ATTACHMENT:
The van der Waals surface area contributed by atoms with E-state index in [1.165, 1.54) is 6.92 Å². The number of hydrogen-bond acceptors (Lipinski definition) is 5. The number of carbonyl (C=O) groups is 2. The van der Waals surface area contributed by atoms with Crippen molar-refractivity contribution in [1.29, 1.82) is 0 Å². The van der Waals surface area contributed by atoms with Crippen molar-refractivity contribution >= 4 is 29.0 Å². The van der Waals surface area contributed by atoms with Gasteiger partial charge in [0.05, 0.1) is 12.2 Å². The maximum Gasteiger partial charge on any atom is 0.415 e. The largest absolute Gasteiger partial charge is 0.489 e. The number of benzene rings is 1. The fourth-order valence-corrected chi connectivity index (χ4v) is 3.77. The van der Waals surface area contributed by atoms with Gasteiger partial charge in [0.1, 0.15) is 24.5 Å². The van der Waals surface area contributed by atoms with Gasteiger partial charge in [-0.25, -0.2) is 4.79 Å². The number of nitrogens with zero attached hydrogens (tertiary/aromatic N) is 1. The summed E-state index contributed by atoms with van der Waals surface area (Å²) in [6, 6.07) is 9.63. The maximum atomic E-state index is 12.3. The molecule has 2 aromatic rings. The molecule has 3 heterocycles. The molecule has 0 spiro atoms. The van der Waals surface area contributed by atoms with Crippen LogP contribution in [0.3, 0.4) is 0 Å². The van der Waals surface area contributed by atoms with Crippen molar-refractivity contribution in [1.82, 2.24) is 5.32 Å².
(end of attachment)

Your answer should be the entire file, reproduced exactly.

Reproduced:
The van der Waals surface area contributed by atoms with E-state index in [1.165, 1.54) is 6.92 Å². The number of hydrogen-bond acceptors (Lipinski definition) is 5. The number of carbonyl (C=O) groups is 2. The van der Waals surface area contributed by atoms with Crippen molar-refractivity contribution in [1.29, 1.82) is 0 Å². The van der Waals surface area contributed by atoms with Crippen molar-refractivity contribution >= 4 is 29.0 Å². The van der Waals surface area contributed by atoms with Gasteiger partial charge in [0.05, 0.1) is 12.2 Å². The maximum Gasteiger partial charge on any atom is 0.415 e. The largest absolute Gasteiger partial charge is 0.489 e. The number of benzene rings is 1. The fourth-order valence-corrected chi connectivity index (χ4v) is 3.77. The van der Waals surface area contributed by atoms with Gasteiger partial charge in [0.1, 0.15) is 24.5 Å². The van der Waals surface area contributed by atoms with Gasteiger partial charge in [-0.25, -0.2) is 4.79 Å². The number of nitrogens with zero attached hydrogens (tertiary/aromatic N) is 1. The summed E-state index contributed by atoms with van der Waals surface area (Å²) in [6, 6.07) is 9.63. The maximum atomic E-state index is 12.3. The molecule has 2 aromatic rings. The molecule has 3 heterocycles. The molecule has 0 spiro atoms. The van der Waals surface area contributed by atoms with Crippen LogP contribution in [0.3, 0.4) is 0 Å². The van der Waals surface area contributed by atoms with Crippen molar-refractivity contribution in [1.82, 2.24) is 5.32 Å².